Mattapoisett’s Community Preservation Act Committee met on January 31 to interview three applicants for CPA grant funding. These three groups were given the opportunity to present their requests, submit additional documentation and address questions poised to them by the committee in advance of the presentations.
The Mattapoisett Christian Church, better known as the Mattapoisett Museum, came before the committee requesting $47,598 for exterior repairs to the building facing Church Street. Speaking on behalf of the application were Historical Society trustees Jack Hill and Doug Schneider. Schneider gave a brief history of the relationship between the Historical Society, the Christian Church and the museum.
Schneider said that the church benefited from a trust given to them on the passing of Edward Faunce in the 1950s. The purpose of the trust was to provide funds for the continuation of the church and the building.
At the same time, the Historical Society was looking for a place to keep their growing collection. They would contract to lease the church and build the carriage house. The lease was $1 for the building and another $1 for the structure. In the early 1980s, a 99-year lease was drafted between the Historical Society and the church for the same sums. The church would have control of the church space and the society of the carriage house.
Fast forward to 2023: The exterior clapboards are deteriorating on the west side of the structure, a portion of the roof needs repair and railings need to be installed.
The Mattapoisett Historical Commission, not to be confused with the Historical Society (a private entity), is requesting $15,000 to continue their work on performing an independent survey of historic structures, features and spaces in the community.
Historical Commission Chairperson Rachel McGourthy said that a grant awarded at Town Meeting last year began the process of securing a consultant in the area of historic surveys, a primary responsibility for local commission as charged by the Massachusetts Historical Commission.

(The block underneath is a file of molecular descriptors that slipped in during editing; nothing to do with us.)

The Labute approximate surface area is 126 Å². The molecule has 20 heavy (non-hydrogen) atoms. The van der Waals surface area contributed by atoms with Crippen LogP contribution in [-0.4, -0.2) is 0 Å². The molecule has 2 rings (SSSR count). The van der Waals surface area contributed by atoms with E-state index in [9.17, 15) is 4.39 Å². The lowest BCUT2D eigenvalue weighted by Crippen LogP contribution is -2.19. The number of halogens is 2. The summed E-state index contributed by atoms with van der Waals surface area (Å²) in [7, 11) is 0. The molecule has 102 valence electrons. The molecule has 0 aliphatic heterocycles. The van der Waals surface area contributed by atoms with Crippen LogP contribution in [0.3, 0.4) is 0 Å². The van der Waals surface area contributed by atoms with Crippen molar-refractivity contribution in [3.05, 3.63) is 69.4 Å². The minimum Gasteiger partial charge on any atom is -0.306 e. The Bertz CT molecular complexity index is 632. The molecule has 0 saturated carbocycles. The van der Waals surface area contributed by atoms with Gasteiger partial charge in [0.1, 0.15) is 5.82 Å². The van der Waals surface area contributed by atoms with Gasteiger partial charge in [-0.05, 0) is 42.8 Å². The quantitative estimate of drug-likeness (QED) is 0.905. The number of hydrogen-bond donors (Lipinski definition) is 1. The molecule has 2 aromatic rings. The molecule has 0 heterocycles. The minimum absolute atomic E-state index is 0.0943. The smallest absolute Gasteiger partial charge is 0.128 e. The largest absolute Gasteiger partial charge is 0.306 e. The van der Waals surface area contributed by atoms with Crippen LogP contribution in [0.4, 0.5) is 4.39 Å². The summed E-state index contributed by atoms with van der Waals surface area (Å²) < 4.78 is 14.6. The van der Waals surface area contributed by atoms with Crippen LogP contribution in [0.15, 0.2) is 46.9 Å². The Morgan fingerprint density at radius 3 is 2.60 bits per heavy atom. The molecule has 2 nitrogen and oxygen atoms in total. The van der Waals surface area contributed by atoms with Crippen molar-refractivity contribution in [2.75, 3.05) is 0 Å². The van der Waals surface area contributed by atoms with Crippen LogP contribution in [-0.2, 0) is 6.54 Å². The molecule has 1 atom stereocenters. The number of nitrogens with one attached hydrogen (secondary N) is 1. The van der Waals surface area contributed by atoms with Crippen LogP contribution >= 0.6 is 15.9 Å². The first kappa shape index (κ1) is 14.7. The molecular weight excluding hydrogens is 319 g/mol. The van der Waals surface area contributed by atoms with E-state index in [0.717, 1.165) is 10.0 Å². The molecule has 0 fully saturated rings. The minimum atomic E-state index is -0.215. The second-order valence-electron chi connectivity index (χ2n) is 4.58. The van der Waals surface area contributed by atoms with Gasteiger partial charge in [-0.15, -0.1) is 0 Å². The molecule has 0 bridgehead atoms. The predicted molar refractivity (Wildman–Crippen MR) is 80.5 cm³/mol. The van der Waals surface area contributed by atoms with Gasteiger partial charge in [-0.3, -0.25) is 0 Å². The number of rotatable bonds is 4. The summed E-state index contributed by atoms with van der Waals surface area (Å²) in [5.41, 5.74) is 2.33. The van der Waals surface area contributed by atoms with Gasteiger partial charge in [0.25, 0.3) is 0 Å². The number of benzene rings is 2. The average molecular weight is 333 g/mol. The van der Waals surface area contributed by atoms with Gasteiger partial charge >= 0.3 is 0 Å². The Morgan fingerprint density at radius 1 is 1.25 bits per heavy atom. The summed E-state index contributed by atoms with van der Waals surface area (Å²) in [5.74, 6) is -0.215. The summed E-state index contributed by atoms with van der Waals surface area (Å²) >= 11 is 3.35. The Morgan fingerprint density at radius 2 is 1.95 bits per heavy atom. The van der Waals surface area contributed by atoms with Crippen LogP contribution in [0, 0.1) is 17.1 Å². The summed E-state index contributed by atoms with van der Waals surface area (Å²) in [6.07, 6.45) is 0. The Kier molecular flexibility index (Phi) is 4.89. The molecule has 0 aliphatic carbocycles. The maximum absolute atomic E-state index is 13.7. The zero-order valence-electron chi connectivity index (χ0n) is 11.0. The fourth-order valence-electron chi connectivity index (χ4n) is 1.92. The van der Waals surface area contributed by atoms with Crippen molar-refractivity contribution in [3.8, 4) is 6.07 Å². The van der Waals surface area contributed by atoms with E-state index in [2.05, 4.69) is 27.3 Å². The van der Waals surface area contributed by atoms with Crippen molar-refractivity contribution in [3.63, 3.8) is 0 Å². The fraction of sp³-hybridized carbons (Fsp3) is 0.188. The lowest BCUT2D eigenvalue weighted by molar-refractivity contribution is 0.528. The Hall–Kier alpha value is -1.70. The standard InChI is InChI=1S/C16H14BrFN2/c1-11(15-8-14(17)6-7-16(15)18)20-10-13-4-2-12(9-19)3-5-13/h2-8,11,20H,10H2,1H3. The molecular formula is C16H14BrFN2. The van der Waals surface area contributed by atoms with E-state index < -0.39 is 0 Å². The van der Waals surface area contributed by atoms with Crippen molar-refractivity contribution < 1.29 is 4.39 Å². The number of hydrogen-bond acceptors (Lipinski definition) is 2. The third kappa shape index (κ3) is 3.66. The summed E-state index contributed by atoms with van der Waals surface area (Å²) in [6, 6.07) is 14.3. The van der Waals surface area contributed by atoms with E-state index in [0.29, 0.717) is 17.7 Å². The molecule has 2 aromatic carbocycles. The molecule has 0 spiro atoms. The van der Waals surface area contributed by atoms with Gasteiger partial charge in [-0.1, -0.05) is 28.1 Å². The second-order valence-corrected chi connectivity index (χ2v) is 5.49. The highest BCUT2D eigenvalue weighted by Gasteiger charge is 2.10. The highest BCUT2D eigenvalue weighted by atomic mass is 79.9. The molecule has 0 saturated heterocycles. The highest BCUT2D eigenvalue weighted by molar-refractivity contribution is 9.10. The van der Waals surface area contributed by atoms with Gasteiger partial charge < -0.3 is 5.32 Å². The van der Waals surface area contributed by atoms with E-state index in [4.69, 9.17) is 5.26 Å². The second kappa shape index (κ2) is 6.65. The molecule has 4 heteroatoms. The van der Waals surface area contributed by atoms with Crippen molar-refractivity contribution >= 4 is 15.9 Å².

McGourthy said that a matching grant was being requested for the MHC, bringing the full sum to $30,000, which will allow the consultant to complete the survey. In all, she said it was a three-year process.
The commission has been working with Christopher Skully (formerly of the MHC), their consultant in identifying structures and features in the community. She said that 92 high-priority structures and features have been identified and heretofore have not been listed on the MHC’s older surveys. One such structure was Town Hall, and spaces such as the Holy Ghost Grounds and Homestead Court would now be placed on the list.
There was a cautionary note, however, when McGourthy said that structures being placed on the town’s register and archived by the state did not protect it from demolition.
Also coming before the CPA was Ray Andrews and Richard Langoff of the American Legion Post and Veteran’s Agent Chris Gerrior, requesting $40,000 for ADA-compliant repairs for the Legion hall. Gerrior said of the history of the building that it began life in 1867 as the Pine Island School and was later sold and moved to its current location at the intersection of Depot Street and Railroad Avenue.
Andrews said that the members had searched for other funding sources but found the majority of veteran-related grants were in support of food, housing and medical programs.
Regarding local schools, Andrews said that Old Colony and Upper Cape regional vocational-technical high schools may both be sources for free construction services.
After all applications have been thoroughly vetted, the committee will rank the requests, giving support where they deem the applicants have adequately supported their need for financial assistance.
The Mattapoisett Community Preservation Act Committee will continue the interview process of grant applicants on Tuesday, February 13, at 5:30 pm.
Mattapoisett Community Preservation Act Committee
By Marilou Newell